20th May 2016
Turns out I’m not a total natural in cleats. Which is disappointing, as I thought I would be.
Why, I don’t know. Based on my only similar experience, which is ski boots attached to skis, where I generally use falling over as my preferred method of disengaging one from the other, my surprise at being rubbish at cleats is somewhat inexplicable.
My most spectacular ski unclipping was probably when I skied off the edge of a piste. Luckily there was a toboggan track about 1.5m below, so I was cushioned (slightly) in my fall. Not because of unfortunate tobogganists catching me in their lap. No, just because the toboggan track had some snow on it. If I’d managed to propel myself about a metre further into the forest beyond, there was no snow. It had all melted, as it was an unseasonably warm February in Europe at the time. I escaped injury, and even bruising. Just my ego that took yet another bashing… (I was in ski school at the time. Adult ski school. So I had an audience of about 12 other newbie skiers who were all substantially less inept than I).
This morning, I have been doing turtle impersonations. If lying on your back with a bike above your head can be described as a turtle impersonation. Which on further consideration probably isn’t a very good analogy. But that might be because my first attempt to figure out how to clip-in resulted in the barbecue assaulting me. I swear the damn barby jumped out and bashed me as I was contemplating the mysteries of how to disengage my foot from the pedal. Anyway, I may have tipped sideways and banged my head. Just slightly.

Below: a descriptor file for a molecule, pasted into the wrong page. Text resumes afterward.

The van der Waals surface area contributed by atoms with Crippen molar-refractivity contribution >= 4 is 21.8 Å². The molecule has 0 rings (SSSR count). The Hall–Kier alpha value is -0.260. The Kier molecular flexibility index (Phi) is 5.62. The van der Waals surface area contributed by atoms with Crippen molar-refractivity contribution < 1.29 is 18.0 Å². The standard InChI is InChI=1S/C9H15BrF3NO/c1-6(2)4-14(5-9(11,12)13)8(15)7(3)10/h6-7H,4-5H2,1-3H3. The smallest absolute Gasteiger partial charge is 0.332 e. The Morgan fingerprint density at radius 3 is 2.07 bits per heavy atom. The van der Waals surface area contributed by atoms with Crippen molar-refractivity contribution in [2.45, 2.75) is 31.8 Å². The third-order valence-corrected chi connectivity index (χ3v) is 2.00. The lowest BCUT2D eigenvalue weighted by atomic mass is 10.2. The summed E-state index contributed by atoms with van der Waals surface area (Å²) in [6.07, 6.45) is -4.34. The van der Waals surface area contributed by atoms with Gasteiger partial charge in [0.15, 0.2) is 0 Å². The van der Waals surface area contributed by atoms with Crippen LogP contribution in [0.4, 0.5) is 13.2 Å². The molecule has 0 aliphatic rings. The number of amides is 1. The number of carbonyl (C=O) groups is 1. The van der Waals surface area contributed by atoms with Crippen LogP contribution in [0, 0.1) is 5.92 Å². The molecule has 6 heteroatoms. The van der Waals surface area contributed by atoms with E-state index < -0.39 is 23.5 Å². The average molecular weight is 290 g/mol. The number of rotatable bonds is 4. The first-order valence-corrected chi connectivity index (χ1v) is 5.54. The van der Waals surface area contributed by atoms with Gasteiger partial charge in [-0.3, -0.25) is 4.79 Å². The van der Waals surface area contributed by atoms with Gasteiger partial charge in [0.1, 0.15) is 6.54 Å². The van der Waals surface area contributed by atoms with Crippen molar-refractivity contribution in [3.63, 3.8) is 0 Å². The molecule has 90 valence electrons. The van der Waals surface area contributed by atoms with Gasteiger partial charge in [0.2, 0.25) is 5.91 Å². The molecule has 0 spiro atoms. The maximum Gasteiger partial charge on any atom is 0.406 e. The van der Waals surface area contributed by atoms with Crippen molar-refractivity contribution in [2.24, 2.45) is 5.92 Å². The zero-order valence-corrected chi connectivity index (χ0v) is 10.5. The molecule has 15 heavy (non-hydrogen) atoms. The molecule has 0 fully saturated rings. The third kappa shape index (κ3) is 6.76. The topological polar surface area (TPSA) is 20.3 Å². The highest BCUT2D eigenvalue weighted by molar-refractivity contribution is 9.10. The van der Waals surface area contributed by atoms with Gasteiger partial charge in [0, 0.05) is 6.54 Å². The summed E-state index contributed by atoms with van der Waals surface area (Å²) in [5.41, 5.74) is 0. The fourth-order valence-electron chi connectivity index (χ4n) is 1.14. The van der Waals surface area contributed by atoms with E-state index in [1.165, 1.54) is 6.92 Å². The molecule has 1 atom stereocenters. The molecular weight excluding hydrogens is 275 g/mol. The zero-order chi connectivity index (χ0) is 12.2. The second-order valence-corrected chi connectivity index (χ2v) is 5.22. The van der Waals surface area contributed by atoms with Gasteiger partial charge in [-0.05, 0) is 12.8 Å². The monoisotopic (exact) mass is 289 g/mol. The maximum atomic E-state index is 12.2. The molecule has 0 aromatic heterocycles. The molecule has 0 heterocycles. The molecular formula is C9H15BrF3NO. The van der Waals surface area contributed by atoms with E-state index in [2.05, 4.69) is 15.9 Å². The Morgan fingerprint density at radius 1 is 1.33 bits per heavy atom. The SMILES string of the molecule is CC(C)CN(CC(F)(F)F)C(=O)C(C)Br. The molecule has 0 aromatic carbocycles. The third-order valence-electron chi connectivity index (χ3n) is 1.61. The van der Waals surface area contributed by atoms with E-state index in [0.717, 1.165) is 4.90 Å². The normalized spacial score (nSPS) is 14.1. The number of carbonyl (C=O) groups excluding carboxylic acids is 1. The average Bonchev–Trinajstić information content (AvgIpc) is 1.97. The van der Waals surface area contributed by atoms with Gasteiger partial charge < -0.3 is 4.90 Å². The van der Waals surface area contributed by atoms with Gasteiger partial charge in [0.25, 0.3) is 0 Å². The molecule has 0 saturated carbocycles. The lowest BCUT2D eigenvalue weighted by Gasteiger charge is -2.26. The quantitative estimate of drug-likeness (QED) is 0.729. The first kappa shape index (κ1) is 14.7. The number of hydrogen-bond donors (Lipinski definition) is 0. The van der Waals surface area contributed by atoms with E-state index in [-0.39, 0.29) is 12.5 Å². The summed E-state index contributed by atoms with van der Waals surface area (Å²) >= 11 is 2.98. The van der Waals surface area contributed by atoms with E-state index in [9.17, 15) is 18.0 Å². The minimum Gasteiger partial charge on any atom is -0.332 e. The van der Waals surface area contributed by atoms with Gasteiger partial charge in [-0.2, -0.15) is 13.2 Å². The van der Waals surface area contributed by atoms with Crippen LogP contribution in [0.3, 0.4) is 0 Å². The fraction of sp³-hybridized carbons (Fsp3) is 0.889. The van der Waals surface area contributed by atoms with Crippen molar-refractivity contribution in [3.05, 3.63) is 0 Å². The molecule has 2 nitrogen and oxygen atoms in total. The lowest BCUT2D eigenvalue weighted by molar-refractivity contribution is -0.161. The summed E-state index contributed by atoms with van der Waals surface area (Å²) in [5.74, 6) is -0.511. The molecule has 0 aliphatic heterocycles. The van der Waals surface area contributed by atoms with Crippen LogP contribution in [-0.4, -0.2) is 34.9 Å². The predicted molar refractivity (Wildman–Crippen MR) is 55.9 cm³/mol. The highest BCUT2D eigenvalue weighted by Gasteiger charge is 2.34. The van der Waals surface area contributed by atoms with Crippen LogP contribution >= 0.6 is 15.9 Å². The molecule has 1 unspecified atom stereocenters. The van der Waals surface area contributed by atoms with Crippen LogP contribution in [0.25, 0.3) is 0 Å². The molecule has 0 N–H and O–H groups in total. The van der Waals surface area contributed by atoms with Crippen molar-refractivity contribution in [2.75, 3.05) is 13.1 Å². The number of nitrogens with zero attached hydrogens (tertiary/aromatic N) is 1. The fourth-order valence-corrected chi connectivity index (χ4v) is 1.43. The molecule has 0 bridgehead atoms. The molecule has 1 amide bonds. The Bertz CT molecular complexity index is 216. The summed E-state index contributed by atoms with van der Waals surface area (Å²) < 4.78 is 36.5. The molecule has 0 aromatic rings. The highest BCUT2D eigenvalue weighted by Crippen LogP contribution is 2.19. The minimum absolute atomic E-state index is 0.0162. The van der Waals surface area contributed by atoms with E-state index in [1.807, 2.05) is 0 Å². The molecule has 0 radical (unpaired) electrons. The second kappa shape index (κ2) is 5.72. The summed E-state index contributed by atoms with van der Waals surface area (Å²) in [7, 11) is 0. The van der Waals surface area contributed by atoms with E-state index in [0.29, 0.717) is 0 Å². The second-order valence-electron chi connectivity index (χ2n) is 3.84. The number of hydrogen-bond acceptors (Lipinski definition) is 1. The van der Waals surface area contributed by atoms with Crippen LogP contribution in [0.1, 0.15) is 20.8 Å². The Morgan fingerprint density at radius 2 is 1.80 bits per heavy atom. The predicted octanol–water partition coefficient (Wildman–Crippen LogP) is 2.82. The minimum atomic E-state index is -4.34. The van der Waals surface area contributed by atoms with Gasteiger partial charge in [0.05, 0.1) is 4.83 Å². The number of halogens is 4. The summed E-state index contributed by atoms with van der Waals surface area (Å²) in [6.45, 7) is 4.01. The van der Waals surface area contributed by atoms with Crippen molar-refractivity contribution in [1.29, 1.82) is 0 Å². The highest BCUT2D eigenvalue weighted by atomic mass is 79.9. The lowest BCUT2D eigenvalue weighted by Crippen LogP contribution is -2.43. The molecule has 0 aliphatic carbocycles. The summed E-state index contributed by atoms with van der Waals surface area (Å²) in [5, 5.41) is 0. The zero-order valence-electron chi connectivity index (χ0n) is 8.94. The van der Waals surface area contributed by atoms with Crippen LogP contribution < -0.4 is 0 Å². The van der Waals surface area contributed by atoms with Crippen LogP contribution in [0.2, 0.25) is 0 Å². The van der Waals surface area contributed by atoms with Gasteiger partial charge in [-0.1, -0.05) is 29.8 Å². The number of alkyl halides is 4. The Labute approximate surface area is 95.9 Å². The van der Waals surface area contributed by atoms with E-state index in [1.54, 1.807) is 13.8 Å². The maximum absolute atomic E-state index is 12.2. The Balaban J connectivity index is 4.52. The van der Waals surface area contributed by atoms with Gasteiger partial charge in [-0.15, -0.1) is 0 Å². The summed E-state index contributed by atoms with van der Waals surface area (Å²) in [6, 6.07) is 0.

With great foresight (having already scraped up one side of my leg), I took the bike onto the grass. With even more great foresight, I decided to figure out the unclipping mechanism prior to clipping in this time….
This led to one successful unclipping, with just one foot clipped in. Woohoo!!
Buoyed by my imminent mastery of cleatage, I clipped both feet in.
At least I managed to fall onto the other side (which is the better side – the one away from chains and gears and all the whizzerdary), legs akimbo, bike attached. So now I have matching scratching on both legs…
Sorry Melissa – I will remove all grass from your bike and shoes.
Oh, did I mention I’m borrowing a bike?
Yes, so my actually-not-at-all-like-a-turtle-impersonation-involving-a-bike* was performed using not-even-my-own-bike.
I promise to master the art of cleatage before I do any damage!!
For anyone reading this who is also a wannabe triathloner, don’t let me put you off. Having talked to many other beginners at the club, my level of incompetence seems to be particularly high on the scale of ineptitude. Laura has NEVER fallen. Whereas I have a 66% fall rate, based on my 3 efforts. I blame Scott for telling me that I would fall many, many times. I don’t think he actually envisaged quite this many though…
To all those who have mastered cleats, I salute you. You have my utmost respect.
To those who invented cleats, I believe you are directly related to Satan.
But I will not be defeated.
Now, all I need is to identify a spot with no humans and many soft landings. And a whole lot of luck.
Wish me luck, guys. xx
*No turtles were harmed in the writing of this post. I feel this disclaimer is necessary, as there may have been some discussion about aggressive swimming techniques over coffee this morning. I may or may not have admitted to making up for my lack of speed and ability in the water with a penchant for swimming over people a little over-enthusiastically in water polo. For which, I would like to apologise. And give assurances that it won’t happen in triathlon – because I will be so far behind the body of swimmers, I won’t be able to get up to shenanigans…Anyway, from there, we got onto the topic of turtles, dead or alive. As you do. NO TURTLES WERE HARMED, OK!!